Angus Fletcher


Angus Fletcher’s research is driven by the pragmatic hypothesis (articulated in the twentieth century by John Dewey and The Chicago School, but extending back through Renaissance and ancient rhetoric) that literary form can serve as a technology for promoting democratic behaviors.

Fletcher's recent book project, Comic Democracies from Ancient Athens to the American Republic (Johns Hopkins, 2016), traces a half-dozen innovations in comic form—from the bait-and-switch style of Machiavelli’s La Mandragola to the Quixotic narrator of Tom Jones—that have been deployed by populist works such as Tom Paine’s Common Sense, The Declaration of Independence, and Frederick Douglass’ abolitionist speeches, to promote pluralism, risk-taking, adaptive imitation, the pursuit of happiness, eccentric governance, and other physical behaviors that have been empirically shown by modern political scientists to promote democratic practice.

His articles have appeared in Critical Inquiry, The Journal of Narrative Theory, Tom Jones Cover Save Citation Full Access This search result is for a Journal Defending Pluralism: The Chicago School and the Case of Tom Jones" in New LiteraryHistory">New Literary History and over a dozen other academic journals. His first book, Evolving Hamlet, was published by Palgrave.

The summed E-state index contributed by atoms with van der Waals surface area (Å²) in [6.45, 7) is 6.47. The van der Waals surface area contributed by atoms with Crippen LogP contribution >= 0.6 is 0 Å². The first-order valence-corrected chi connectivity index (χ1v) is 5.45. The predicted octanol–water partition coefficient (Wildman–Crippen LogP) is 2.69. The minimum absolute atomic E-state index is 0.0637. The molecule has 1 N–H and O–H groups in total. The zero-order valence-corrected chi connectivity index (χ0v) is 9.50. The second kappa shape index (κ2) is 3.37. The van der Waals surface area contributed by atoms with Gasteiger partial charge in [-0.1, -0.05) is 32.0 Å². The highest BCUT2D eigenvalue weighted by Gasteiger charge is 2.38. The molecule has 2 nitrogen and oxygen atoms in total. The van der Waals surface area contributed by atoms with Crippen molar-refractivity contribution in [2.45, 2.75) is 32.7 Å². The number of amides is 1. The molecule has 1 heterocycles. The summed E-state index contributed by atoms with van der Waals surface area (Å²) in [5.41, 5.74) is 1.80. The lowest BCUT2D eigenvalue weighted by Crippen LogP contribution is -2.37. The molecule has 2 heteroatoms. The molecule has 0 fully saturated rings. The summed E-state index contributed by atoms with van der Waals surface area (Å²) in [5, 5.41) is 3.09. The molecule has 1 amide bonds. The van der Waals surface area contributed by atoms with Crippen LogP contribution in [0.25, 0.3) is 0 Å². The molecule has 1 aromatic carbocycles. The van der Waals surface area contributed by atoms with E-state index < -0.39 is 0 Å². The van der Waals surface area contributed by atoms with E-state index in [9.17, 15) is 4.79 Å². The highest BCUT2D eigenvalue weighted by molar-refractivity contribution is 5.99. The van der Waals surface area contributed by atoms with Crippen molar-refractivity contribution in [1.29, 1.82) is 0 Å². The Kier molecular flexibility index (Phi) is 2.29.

Because of his interest in the physical effects of literary form, Fletcher is collaborating on behavioral and cognitive studies with Professor John Monterosso and The Brain and Creativity Institute at The University of Southern California, and with Professor Kentaro Fujita and The Motivation and Cognitive Science Laboratory at The Ohio State University.

And because of his interest in engineering new works, Fletcher is working with filmmakers such as Michael Apted, Bob Shaye, Michael Lynne, and the Philip K. Dick Estate on original narrative projects. For his film work, he has received the Nicholl Fellowship from The Academy of Motion Picture Arts and Sciences.